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Artificial Intelligence, Powered by Many Humans


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Crowdsourcing

Credit: Jon Han

University of Rochester researchers have developed Chorus, an approach to virtual personal assistants that creates a smart artificial chat partner from small contributions from many crowdsourced workers.

During testing, Chorus was asked for travel advice and the system showed that it could be smarter than any one individual in the crowd, because multiple people were contributing to its responses. "It shows how a crowd-powered system that is relatively simple can do something that [artificial intelligence] has struggled to do for decades," says Rochester professor Jeffrey Bigham.

The researchers aimed to find a new way to increase the power of crowdsourcing, which is traditionally limited to simple, isolated tasks. "What we're really interested in is when a crowd as a collective can do better than even a high-quality individual," Bigham says. As part of the Chorus system, any new chat updates from the user are passed along to many crowd workers, who are asked to suggest a reply. The suggestions are then voted on by crowd workers to determine which one will be sent back to the user. The final step creates a working memory that ensures that Chorus' replies reflect the history of the conversation.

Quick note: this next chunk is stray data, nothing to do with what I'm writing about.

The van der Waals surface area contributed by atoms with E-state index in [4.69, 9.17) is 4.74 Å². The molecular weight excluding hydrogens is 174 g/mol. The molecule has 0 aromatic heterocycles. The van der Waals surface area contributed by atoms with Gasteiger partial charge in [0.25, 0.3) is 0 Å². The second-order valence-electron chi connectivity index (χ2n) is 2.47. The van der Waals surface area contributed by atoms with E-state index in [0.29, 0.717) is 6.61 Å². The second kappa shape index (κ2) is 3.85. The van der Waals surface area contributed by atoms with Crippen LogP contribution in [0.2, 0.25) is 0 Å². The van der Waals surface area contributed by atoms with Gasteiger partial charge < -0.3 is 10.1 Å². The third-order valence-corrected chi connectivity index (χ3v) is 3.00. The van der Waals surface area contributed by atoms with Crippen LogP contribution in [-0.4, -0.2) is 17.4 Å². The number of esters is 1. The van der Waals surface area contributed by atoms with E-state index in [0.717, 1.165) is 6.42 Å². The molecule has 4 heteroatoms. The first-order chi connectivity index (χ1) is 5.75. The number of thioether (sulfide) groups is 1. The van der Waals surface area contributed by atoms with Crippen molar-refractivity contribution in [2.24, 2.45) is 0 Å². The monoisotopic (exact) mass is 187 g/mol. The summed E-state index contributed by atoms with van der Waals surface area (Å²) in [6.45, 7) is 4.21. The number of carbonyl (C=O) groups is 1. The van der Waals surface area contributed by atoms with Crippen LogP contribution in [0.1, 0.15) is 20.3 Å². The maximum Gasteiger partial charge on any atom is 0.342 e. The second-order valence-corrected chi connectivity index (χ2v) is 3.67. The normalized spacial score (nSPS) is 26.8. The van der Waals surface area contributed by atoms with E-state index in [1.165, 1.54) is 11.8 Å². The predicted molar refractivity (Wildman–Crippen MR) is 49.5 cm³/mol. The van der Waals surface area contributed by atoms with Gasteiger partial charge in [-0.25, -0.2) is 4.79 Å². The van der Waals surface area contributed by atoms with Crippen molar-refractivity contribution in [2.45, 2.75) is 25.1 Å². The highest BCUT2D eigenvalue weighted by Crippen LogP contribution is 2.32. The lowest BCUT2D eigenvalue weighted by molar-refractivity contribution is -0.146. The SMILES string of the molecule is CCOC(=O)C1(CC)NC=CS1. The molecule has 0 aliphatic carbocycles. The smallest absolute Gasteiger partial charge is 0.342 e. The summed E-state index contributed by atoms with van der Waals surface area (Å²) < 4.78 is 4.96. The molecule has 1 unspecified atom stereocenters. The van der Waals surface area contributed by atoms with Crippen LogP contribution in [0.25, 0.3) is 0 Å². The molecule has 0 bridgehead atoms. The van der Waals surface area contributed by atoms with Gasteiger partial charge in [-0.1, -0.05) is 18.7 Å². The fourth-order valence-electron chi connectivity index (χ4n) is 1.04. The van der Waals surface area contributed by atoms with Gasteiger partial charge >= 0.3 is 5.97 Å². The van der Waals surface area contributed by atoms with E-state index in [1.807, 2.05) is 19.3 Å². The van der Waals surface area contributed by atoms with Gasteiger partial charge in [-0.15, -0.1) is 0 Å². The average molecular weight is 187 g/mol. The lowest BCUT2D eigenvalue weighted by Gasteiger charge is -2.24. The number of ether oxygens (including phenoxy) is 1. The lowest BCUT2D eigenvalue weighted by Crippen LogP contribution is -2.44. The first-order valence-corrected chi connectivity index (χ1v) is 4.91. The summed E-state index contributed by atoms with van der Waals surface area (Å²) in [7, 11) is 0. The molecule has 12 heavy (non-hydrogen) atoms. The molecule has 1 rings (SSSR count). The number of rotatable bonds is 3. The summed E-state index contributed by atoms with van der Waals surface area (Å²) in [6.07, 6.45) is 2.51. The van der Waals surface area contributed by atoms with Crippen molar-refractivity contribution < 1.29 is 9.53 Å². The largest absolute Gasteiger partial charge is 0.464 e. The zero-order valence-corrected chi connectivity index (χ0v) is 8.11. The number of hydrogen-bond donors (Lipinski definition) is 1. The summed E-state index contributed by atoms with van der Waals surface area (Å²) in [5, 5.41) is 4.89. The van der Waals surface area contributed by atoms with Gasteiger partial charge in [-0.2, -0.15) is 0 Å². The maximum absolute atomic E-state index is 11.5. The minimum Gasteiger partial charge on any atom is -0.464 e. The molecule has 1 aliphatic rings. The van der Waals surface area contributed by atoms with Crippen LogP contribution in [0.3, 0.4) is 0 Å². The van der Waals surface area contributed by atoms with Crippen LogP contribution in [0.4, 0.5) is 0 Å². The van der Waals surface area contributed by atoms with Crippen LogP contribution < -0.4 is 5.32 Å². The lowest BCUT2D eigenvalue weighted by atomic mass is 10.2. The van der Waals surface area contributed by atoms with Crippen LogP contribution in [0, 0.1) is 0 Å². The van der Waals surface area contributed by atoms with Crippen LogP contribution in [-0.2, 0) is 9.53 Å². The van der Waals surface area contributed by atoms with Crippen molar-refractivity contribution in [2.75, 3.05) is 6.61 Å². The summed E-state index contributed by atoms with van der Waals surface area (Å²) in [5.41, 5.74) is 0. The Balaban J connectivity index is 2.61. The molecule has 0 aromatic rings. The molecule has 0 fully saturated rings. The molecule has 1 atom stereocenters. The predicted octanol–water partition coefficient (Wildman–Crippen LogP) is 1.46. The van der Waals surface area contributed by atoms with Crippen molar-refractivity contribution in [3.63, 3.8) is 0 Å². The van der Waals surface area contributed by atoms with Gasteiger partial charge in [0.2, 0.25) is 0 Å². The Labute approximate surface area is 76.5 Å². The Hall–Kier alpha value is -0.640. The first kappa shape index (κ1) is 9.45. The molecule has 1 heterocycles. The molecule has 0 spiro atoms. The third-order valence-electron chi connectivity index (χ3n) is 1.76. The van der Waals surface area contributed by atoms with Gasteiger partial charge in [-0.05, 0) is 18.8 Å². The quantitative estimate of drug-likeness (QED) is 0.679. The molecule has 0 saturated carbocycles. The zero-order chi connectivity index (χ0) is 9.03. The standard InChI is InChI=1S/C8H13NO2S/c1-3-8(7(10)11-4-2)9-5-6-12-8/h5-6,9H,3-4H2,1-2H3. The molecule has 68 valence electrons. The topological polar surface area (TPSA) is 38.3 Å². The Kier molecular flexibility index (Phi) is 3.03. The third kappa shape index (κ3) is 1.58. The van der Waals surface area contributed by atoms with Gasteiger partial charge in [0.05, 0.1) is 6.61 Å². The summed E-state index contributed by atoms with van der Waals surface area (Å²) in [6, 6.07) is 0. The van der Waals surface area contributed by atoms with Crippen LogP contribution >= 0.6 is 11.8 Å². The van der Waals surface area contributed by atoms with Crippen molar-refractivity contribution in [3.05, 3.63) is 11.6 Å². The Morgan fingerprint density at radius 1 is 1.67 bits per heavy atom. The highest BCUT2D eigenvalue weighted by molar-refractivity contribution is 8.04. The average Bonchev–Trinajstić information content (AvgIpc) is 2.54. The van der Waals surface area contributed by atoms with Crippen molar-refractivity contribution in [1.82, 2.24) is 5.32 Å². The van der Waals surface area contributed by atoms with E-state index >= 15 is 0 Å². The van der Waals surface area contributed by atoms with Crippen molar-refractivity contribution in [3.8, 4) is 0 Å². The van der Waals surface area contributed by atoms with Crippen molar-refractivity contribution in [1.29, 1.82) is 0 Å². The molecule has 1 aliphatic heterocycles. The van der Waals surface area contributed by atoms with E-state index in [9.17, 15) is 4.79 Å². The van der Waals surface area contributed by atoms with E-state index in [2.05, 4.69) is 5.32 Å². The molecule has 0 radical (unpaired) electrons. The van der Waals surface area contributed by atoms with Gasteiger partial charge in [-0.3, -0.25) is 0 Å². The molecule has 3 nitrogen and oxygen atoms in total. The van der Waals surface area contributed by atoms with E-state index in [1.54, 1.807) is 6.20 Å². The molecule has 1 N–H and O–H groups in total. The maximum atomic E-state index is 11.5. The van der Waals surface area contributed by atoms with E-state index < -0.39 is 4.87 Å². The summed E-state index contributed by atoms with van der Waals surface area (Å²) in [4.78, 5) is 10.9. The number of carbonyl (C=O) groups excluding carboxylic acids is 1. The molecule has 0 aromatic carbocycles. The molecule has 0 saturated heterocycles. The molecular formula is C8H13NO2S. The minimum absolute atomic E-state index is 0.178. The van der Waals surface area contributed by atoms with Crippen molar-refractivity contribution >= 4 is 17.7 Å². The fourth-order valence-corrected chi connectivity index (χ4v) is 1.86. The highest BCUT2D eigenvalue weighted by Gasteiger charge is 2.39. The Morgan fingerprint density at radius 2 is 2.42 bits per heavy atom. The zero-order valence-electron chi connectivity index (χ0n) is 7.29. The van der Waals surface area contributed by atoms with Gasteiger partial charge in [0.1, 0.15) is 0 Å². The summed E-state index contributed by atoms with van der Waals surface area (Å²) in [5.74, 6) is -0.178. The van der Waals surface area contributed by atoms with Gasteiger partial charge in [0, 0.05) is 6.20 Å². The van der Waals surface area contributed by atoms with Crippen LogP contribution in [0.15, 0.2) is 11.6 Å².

From Technology Review 
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Abstracts Copyright © 2012 Information Inc., Bethesda, Maryland, USA 


 

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